Artificial pitch crunch time could come if Sutton or Bromley win promotion to the Football League. “We went one winter without being able to play a home game for seven weeks,” says Sutton chairman Bruce Elliott. “Now our pitch is used by 800 players a week: first team, academy teams, ladies, disability teams. It brings a togetherness. Average attendances have increased [from around 700 to over 2,000]. It’s wonderful.” However Football League clubs are against artificial pitches. So the continued ban means if Sutton or Bromley get promoted they will have to rip them up. And if they don't, they will be punished by relegation to the National South. Blimey. I think someones been smoking too much grass.

Sunday, April 01, 2018


Printed in the Southern League Premier Division game v Chesham United Monday 2nd April 2018. We finally beat them for the first time in 18 years 2-1 in front of 784.

The Rebels fans behind the goal were in fine voice – or at least those of us not suffering from rigor mortis as we huddled together like penguins for warmth. I'm not sure I’ve seen many games in a snow storm and definitely none painted with bright blue lines that got the blow-dry treatment to melt the snow, so fair play to Bishop's Stortford for getting the game on. I am also slightly jealous of their apostrophe as I tried to get it into a song or two, seeing as their fans jaws had clamped up in the cold.
Away supporters are usually more vocal than home ones, powered by beer and a little bit of insanity as their zigzag up and down the country for 90 minutes of football. 

But what the hell is happening at the morgue that is Arbour Park? It comes to something when the managers have to ask in the programme for people to get behind the team and when players are coming off the pitch saying that all this negativity is affecting them.
My eldest was 12 last week and I looked at old programme notes that celebrated his birth as we dragged him to his first game at just 5 days old. Homeless and playing at Windsor in one of the worst seasons in our history we still enjoyed ourselves (OK, the 90 minutes of football usually spoilt a good day out). A lot has happened in that time and for the moaners and groaners I’m going to build a time machine (I’m thinking of calling it a Tardis unless anyone can come up with a better name) and take them back to the terraces at AFC Hayes where we not only lose again but are taunted by their officials; where the three collective fans of Burnham and Beaconsfield not only enjoy seeing billy big bollocks Slough Towns fall from grace but financially profit from our demise; like your best mate nicking your girlfriend then rubbing your nose in dogshit.
Why have so many supporters got spoilt brat disease or go into hyper-winge at the first misplaced past? Have the radio phone-ins and football forums become little more than, as When Saturday Comes put it 'a national session of primal scream therapy rather than something entertaining or even thought-provoking.' Should keyboards have a breathalyser built into them, making it impossible to post whilst under the influence?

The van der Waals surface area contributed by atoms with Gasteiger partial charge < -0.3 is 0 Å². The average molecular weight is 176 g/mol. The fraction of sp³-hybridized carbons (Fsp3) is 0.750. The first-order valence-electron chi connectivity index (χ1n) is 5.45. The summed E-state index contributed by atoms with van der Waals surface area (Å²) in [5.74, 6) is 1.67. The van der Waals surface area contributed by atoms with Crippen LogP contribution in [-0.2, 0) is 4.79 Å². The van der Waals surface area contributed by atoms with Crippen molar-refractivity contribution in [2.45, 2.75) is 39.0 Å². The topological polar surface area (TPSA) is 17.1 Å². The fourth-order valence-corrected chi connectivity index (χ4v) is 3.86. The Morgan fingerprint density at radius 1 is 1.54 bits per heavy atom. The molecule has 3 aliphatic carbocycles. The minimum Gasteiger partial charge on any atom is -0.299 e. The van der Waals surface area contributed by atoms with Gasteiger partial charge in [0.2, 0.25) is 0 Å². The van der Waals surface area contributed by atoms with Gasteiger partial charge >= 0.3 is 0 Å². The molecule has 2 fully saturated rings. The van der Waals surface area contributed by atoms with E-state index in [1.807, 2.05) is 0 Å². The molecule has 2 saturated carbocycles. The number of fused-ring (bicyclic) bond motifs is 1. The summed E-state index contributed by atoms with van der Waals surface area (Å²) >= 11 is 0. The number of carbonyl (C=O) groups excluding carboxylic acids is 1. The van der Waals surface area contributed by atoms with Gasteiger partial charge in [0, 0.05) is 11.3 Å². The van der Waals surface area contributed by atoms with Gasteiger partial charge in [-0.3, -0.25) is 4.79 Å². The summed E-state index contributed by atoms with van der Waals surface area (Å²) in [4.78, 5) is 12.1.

Just what is that people don't understand about supporting your club?
Who'd have thought that getting on players backs had a negative impact? I'm happy to come into your place of work and shout at you when you do things wrong to see how this will make you work better.
Perversely though supporters will often back their club to the hilt in a siege mentality when they are criticised, just look at Crewe supporters after their paedophile coach scandal
Sure, have a moan and groan after the game. You can even do it in the bar and know that your drinking and moaning is at least making money for the club to help strengthen the squad.
We are having a great season in a tough old league. We reached the 2nd round of the FA Cup and are on target for the play-offs. We might even get in the final of the Berks and Bucks Cup which we haven't won since beating Old Wolverian Train Sidings in 1876.
Surely that's something to sing about? 


Friday, March 09, 2018


Printed in the Southern League Premier Division game v Frome Town Saturday 10th March 2018. We won 2-1 in front of 581 people.

When so many lower league clubs are getting punished for messing up player registration, its time the authorities took a proper look at how its come to this – especially when it has such a dramatic impact on promotion and relegation. 
Just a flick through the Non League pyramid and you have Shaw Lane, Halesowen, Sutton Coldfield, Cleethorpes, Frickley Athletic, Molesey, Shoreham, Potters Bar, Dareham Town, those well known law-breakers Met Police, Swanage, Bemerton Heath, Guisborough Town, Hall Road Rangers, Wivenhoe Town, Ely City, Burnham, Witheridge, Bedlington Town, Arnold Town, Farleigh Rovers, Kent Football United (actually they deserve a points reduction for such a ridicolous name), Folland Sports, Gravesham Borough, FC Bolsover, Portishead Town, Cheltenham Saras and more all falling foul of the regulations.